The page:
In honor of Veterans Day, today’s post looks at the entrepreneurial activity of our veterans.

We start with a program offered by Syracuse University’s Whitman School of Management called the “Entrepreneurship Bootcamp for Veterans with Disabilities“, that just announced it is expanding to include a sixth school, the University of Connecticut’s School of Business. The program, which teaches disabled veterans how to become small business owners, was started by Mike Haynie three years ago and has a current enrollment of 125. To date 225 veterans have gone through the program since 2006.

Haynie, an assistant professor of entrepreneurship at Whitman, told The Post-Standard that he gets 400 applications annually and hates to turn veterans away. “It kills me to have to write a letter to a vet saying, sorry, we can’t help you,” Haynie told the Post-Standard about the program, which has been funded by donations from SU alumni and entrepreneurs. Haynie said the latest expansion will boost enrollment to 150, but he has plans to take the program nationwide. To help facilitate that goal the U.S. government’s Small Business Administration is giving Haynie $450,000 over the next three years.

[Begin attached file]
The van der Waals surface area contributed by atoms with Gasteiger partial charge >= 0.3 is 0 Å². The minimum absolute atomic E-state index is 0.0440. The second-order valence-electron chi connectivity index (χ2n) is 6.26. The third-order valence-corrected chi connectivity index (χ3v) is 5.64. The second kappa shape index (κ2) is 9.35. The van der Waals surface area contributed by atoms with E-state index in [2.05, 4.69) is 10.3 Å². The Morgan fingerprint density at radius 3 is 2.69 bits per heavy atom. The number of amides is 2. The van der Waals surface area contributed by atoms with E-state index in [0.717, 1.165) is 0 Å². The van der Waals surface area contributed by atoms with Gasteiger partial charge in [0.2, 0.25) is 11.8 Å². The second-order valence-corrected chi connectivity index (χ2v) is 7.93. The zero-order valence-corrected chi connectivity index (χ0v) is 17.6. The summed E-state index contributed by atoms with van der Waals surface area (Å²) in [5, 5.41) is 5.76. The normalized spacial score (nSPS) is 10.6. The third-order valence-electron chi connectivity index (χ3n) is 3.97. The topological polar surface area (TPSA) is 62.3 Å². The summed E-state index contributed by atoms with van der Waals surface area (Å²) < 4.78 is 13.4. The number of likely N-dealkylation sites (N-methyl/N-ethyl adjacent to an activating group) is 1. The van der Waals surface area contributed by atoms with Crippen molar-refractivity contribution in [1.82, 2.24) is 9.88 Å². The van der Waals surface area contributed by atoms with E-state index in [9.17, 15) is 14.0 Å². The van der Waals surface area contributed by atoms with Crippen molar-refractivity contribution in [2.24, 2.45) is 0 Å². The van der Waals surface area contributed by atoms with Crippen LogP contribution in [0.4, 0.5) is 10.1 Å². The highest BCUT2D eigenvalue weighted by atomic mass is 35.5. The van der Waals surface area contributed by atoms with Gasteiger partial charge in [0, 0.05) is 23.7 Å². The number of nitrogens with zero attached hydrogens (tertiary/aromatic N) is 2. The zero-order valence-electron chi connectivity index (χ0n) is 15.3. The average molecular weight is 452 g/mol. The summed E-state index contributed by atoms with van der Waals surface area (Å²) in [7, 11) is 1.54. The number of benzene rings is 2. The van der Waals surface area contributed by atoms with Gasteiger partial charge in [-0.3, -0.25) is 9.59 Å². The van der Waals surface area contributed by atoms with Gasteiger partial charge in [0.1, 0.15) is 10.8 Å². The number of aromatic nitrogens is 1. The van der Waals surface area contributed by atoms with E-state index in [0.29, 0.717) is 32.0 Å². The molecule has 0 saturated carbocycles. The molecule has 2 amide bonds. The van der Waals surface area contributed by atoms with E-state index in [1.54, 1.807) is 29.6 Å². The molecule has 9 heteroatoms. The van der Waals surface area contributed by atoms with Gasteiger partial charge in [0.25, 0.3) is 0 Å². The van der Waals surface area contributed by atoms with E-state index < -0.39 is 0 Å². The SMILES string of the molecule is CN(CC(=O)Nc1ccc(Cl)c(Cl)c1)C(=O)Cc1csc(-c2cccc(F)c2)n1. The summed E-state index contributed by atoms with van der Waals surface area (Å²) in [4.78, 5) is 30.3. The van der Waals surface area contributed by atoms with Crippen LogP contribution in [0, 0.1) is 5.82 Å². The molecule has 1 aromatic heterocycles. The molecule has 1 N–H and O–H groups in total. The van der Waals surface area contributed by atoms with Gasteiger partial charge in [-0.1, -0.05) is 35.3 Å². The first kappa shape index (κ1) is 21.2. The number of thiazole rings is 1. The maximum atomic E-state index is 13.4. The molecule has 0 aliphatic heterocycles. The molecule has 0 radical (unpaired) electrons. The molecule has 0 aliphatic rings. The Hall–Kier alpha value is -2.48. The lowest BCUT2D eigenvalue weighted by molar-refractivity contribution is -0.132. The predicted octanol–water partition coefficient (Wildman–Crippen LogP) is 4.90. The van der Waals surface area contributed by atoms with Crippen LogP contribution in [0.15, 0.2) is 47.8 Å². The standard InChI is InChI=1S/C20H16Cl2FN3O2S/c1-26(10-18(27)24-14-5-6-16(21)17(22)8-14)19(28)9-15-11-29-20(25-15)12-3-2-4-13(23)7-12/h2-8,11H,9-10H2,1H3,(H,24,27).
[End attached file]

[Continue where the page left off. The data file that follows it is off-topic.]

The program, which is free for veterans, includes a five-week online component, after which participants are flown to one of the participating universities for an intensive 10-day course where they receive instruction on making a business plan, marketing, supply-chain management and legal issues. Accounting firm Ernst & Young donated $50,000 to help Haynie offer additional training to the spouses and other family members of disabled veterans.

Another vehicle to help veteran entrepreneurs is the website ChangeCorp.us, which is an information aggregation platform where veteran business owners can post questions and receive answers from their entrepreneurial peers. The website, currently operating in test mode, also reviews other veteran-based resource sites and its stated mission is “to become an open-source tool controlled by veterans for veterans.”